9.  Crucial role in the historic West Indies tour of 1995: In 1995, when Australia toured West Indies, they beat the home side 2-1. It was the first time in 15 years that West Indies had lost a Test series and their No.1 ranking. In absence of McDermott and Damien Fleming, Julian was entrusted with the new-ball responsibility and he did a good job. Though he only picked nine wickets in the four-Test match series, he averaged an impressive 26.22.

10.  Sheffield Shield hero: In Sheffield Shield final of 1998, Julian picked up six-wickets and smashed 124 from only 136 balls to help Western Australia win the championship against Tasmania by seven wickets. Julian was the Man-of-the-Match. A year later, Julian pulled off another stunning display to help Western Australia to a title win. He scored a breezy 84 and picked up two wickets as his side lifted the shield for the second consecutive time.

11.  World Cup win: Julian was a part of the Australian squad that won the 1999 World Cup in England. Though he played only two games with little success, he was a part of the historic moment at Lord’s when Steve Waugh raised the trophy.

12.  Travel presenter with ‘Getaway’: Julian retired in 2001 and his passion for travelling saw him landing up in a role as a presenter for Channel Nine’s travel programme Getaway, Australia’s longest running travel and lifestyle programme. He had once said, “So many international cricketers travel the world without actually seeing much. All they see is the hotel rooms, the grounds and the functions. I love exploring the world with Getaway.”

13.  Cricket presenter: He is now a cricket presenter with Fox Sports and is seen commentating in international as well as Big Bash League (BBL) matches. He also hosts cricket shows giving his expert opinions. He loves the sport and claims commentating is the next best thing to playing.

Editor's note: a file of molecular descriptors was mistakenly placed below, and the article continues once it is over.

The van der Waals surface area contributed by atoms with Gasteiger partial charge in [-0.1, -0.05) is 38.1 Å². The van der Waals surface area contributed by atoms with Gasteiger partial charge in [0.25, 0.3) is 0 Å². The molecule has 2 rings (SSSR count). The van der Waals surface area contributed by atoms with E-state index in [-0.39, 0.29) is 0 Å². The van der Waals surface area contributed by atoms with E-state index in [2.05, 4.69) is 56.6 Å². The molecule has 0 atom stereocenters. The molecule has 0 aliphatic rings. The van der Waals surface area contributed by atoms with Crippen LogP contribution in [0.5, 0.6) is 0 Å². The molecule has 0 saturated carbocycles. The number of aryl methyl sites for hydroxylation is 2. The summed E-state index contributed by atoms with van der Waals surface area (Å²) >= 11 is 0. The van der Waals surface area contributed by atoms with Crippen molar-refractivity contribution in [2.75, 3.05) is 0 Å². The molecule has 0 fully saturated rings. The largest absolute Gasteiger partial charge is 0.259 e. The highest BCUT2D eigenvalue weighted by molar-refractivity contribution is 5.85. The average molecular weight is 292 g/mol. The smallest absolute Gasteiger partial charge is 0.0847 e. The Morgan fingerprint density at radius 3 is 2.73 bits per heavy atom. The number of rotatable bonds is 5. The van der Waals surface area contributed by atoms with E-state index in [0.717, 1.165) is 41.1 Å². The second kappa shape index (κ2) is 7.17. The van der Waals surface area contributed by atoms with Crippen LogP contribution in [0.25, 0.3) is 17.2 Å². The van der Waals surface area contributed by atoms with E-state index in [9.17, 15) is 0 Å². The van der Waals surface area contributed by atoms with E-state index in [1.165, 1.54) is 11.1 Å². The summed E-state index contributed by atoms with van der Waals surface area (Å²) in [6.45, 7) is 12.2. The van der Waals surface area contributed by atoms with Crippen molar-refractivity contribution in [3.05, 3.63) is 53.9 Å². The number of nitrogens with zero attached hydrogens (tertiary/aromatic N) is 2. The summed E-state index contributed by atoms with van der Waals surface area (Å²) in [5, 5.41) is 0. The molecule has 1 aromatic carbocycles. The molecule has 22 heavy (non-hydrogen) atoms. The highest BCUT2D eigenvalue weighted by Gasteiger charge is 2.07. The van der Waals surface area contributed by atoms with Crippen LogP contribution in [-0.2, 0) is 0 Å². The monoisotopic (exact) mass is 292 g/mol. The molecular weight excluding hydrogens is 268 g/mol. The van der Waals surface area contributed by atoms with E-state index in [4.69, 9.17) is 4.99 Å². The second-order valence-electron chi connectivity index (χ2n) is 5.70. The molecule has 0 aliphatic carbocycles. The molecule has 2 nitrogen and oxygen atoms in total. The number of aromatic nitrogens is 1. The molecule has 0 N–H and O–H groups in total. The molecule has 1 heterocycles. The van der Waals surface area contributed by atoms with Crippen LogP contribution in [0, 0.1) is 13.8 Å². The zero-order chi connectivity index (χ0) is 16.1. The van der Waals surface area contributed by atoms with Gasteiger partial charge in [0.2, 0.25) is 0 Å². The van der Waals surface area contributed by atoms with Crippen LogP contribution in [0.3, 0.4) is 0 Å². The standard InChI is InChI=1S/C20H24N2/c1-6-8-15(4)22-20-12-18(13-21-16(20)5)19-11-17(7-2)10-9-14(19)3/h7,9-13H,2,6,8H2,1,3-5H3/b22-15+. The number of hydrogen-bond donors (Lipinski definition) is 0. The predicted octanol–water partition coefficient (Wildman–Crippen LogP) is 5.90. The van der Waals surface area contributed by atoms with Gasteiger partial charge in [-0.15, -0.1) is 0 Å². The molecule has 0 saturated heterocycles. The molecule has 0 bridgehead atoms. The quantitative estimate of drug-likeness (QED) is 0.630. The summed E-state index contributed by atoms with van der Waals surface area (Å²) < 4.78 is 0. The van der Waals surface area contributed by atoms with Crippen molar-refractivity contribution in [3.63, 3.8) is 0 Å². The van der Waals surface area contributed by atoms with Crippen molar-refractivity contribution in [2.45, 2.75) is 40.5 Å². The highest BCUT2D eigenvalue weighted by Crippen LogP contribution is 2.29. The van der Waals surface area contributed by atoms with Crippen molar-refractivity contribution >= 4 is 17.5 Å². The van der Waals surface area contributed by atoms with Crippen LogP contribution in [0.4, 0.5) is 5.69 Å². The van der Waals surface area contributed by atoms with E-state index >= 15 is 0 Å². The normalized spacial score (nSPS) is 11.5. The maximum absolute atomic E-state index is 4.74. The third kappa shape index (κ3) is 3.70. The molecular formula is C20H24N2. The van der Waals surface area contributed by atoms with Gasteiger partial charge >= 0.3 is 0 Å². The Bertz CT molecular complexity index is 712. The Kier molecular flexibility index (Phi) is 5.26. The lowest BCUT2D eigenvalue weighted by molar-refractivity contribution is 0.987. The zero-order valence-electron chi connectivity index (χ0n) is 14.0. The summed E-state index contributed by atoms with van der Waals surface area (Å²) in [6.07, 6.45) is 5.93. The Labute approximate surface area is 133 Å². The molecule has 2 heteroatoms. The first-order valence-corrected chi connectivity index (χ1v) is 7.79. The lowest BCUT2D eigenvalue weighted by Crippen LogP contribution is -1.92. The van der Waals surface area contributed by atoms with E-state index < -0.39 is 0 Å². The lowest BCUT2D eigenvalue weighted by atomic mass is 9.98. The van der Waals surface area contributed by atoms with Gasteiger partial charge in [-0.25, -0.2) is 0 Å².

14.  Acting: Julian has also tried his hand in acting. He made a cameo as a newsreader in the Australian drama-miniseries, ‘Howzat! Kerry Packer’s War’.

15.  Gaffe

Earlier this year, during the presentation ceremony of the Frank Worrell Trophy, Julian made an unfortunate gaffe when he pronounced “The Sir Frank Worrell Trophy” as “The Sir Wank Forrell Trophy”. He was pilloried in the online space because of this.

16.  Family man: Julian has built a brilliant swank property in Bronte, a beachside suburb of Sydney. The Sydney Morning Heard describes it as, “The architecturally-designed property, with infinity-edge pool, cricket pitch, four-car garage, guest wing and panoramic views, is an impressive sight.” He lives there with his wife Suzanne and two daughters — Jade (8) and Sienna (6).

17. Supporting players during ACA-CA dispute: The Australian Cricketers Association (ACA) and Cricket Australia (CA) dispute regarding contracts had left several Australian cricket stars unemployed. The series of events took an ugly turn in 2017 and threatened the upcoming Ashes as well. Before the issue got sorted, Julian stood by the side of players and slammed CA for the same.

Criticising the Australian cricket’s governing body, Julian told Fox Sports News, “One of the big things that surprised me is that all of a sudden there is urgency now. I think James Sutherland should have been involved in these negotiations in the early stages and stayed with it.

“Once he handed it down to (CA chief negotiator) Mr (Kevin) Roberts, it slowed down a bit and then the players suddenly became out of contract … all of a sudden there is a tour happening and it is urgent. That’s the annoying thing from the players’ point of view that the discussions weren’t with the CEO from the start. It’s been one of the big issues. I think Cricket Australia has gone into arbitration because it may suit them better. I think they have got legal advice.

“When you start talking about $30m going to grassroots cricket and that is the ‘devil in the detail’, what does that mean? No one really knows.”

(Suvajit Mustafi consumes cricket for lunch, fiction for dinner and munches numerous other snacks throughout the day. Yes, a jack of several trades, all Suvajit dreamt of was being India’s World Cup winning skipper but ended up being a sports writer, author, screenwriter, director, copywriter, graphic designer, sportsmarketer , strategist, entrepreneur,  philosopher and traveller. Donning so many hats, it’s cricket which gives him the ultimate high and where he finds solace. He can be followed at @RibsGully and rivu7)